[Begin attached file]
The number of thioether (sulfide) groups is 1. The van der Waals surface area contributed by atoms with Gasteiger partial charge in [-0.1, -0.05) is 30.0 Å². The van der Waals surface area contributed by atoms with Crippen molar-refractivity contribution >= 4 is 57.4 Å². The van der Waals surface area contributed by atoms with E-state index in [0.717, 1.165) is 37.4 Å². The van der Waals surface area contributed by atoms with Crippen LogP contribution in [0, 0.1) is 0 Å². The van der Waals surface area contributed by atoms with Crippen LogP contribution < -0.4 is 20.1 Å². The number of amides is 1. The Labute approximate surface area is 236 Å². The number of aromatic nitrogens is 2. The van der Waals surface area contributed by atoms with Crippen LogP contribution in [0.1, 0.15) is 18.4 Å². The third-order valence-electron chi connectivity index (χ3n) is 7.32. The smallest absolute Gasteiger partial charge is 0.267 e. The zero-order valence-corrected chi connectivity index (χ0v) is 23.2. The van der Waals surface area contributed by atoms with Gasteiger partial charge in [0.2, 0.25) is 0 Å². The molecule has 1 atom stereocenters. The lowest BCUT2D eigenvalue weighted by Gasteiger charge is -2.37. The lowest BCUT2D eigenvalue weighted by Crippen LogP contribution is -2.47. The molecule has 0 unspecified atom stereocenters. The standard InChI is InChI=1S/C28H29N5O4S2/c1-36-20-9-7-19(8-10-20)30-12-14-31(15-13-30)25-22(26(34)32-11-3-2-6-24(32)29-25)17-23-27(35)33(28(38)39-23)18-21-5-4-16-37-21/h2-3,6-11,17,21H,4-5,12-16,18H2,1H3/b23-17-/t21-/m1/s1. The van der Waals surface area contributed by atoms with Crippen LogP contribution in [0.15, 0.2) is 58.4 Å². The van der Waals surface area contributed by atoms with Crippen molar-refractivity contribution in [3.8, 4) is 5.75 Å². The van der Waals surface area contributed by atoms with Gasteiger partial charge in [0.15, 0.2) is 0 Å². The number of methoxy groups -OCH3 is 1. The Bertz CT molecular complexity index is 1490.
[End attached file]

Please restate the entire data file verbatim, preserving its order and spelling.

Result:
The number of thioether (sulfide) groups is 1. The van der Waals surface area contributed by atoms with Gasteiger partial charge in [-0.1, -0.05) is 30.0 Å². The van der Waals surface area contributed by atoms with Crippen molar-refractivity contribution >= 4 is 57.4 Å². The van der Waals surface area contributed by atoms with E-state index in [0.717, 1.165) is 37.4 Å². The van der Waals surface area contributed by atoms with Crippen LogP contribution in [0, 0.1) is 0 Å². The van der Waals surface area contributed by atoms with Crippen LogP contribution < -0.4 is 20.1 Å². The number of amides is 1. The Labute approximate surface area is 236 Å². The number of aromatic nitrogens is 2. The van der Waals surface area contributed by atoms with Crippen LogP contribution in [0.1, 0.15) is 18.4 Å². The third-order valence-electron chi connectivity index (χ3n) is 7.32. The smallest absolute Gasteiger partial charge is 0.267 e. The zero-order valence-corrected chi connectivity index (χ0v) is 23.2. The van der Waals surface area contributed by atoms with Gasteiger partial charge in [0.2, 0.25) is 0 Å². The molecule has 1 atom stereocenters. The lowest BCUT2D eigenvalue weighted by Gasteiger charge is -2.37. The lowest BCUT2D eigenvalue weighted by Crippen LogP contribution is -2.47. The molecule has 0 unspecified atom stereocenters. The standard InChI is InChI=1S/C28H29N5O4S2/c1-36-20-9-7-19(8-10-20)30-12-14-31(15-13-30)25-22(26(34)32-11-3-2-6-24(32)29-25)17-23-27(35)33(28(38)39-23)18-21-5-4-16-37-21/h2-3,6-11,17,21H,4-5,12-16,18H2,1H3/b23-17-/t21-/m1/s1. The van der Waals surface area contributed by atoms with Crippen LogP contribution in [0.15, 0.2) is 58.4 Å². The van der Waals surface area contributed by atoms with Crippen molar-refractivity contribution in [3.8, 4) is 5.75 Å². The van der Waals surface area contributed by atoms with Gasteiger partial charge in [0.15, 0.2) is 0 Å². The number of methoxy groups -OCH3 is 1. The Bertz CT molecular complexity index is 1490.